Short Use, Yet Long Life: New Study Highlights Persisting PFAS Treatment In Common Consumer Products

It’s worth noting that certain everyday products that U.S. consumers encounter frequently may still be treated with PFAS. That’s the focus of a recent study.  The study, conducted by Safer Chemicals Healthy Families and Toxic-Free Future, screened various retailer’s food-contact materials (i.e., take-out containers, bakery or deli paper, single-use plates) for the presence of suspected PFAS treatment. Although a small sample size, the study found that 5/8 (or about 63 percent) of take-out containers that they had collected from different stores in many states exhibited levels of fluorine that indicate “likely PFAS treatment.”

The report, entitled Take Out Toxics: PFAS Chemicals in Food Packaging, indicates that several types of PFAS can be used to treat paper to make it water and grease resistant, but the most commonly used “are believed to be the “side-chain polymers,” so-called because they have a carbon-based backbone with fluorinated side chains.” These polymers are known to degrade during and after use because the side chains are able to detach and become “highly persistent, highly mobile toxic compounds” that we often report on as being prevalent in many of our drinking water sources. The chain of events, referred to as the “PFAS factory effect,” describes how these polymers are a source of problematic compounds in the food we eat (or the packaging that carries the food) and then become a long-term source of contamination in the environment.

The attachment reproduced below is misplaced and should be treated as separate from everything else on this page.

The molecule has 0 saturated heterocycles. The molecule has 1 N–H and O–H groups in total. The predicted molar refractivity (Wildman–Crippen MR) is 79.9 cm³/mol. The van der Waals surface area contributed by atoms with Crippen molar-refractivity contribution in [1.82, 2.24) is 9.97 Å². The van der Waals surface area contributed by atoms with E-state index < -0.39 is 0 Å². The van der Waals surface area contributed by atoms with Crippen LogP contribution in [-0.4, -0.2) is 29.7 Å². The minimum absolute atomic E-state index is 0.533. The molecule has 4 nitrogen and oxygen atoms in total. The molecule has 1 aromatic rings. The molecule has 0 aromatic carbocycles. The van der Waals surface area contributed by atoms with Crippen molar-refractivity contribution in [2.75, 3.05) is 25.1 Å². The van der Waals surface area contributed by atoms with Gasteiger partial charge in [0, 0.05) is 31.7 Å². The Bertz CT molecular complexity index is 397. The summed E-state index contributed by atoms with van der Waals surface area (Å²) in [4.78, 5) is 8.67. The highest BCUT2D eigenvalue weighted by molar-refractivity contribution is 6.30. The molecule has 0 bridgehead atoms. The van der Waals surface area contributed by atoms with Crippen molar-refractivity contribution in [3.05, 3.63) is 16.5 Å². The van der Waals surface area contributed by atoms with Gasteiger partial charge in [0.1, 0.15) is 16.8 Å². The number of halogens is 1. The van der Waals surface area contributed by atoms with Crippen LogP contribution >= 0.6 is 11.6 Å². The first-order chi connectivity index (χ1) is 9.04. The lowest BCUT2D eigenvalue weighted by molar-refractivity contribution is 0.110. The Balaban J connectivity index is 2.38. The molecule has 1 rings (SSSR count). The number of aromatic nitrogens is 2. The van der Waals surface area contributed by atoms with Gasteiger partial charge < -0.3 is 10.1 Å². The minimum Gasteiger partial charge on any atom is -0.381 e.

The underling concern is the impact to our nation’s water supply.  It’s estimated that water sources for about 6 million people in the U.S. are contaminated with PFAS at levels exceeding the EPA’s recommended standards. Therefore, these food packages that we often purchase and discharge find their way into the environment, further adding to this developing problem. The report correctly describes the enigma as one that has a “short use” (eating the food and discharging the packaging) but a “long life” (the chemicals persist in the environment).

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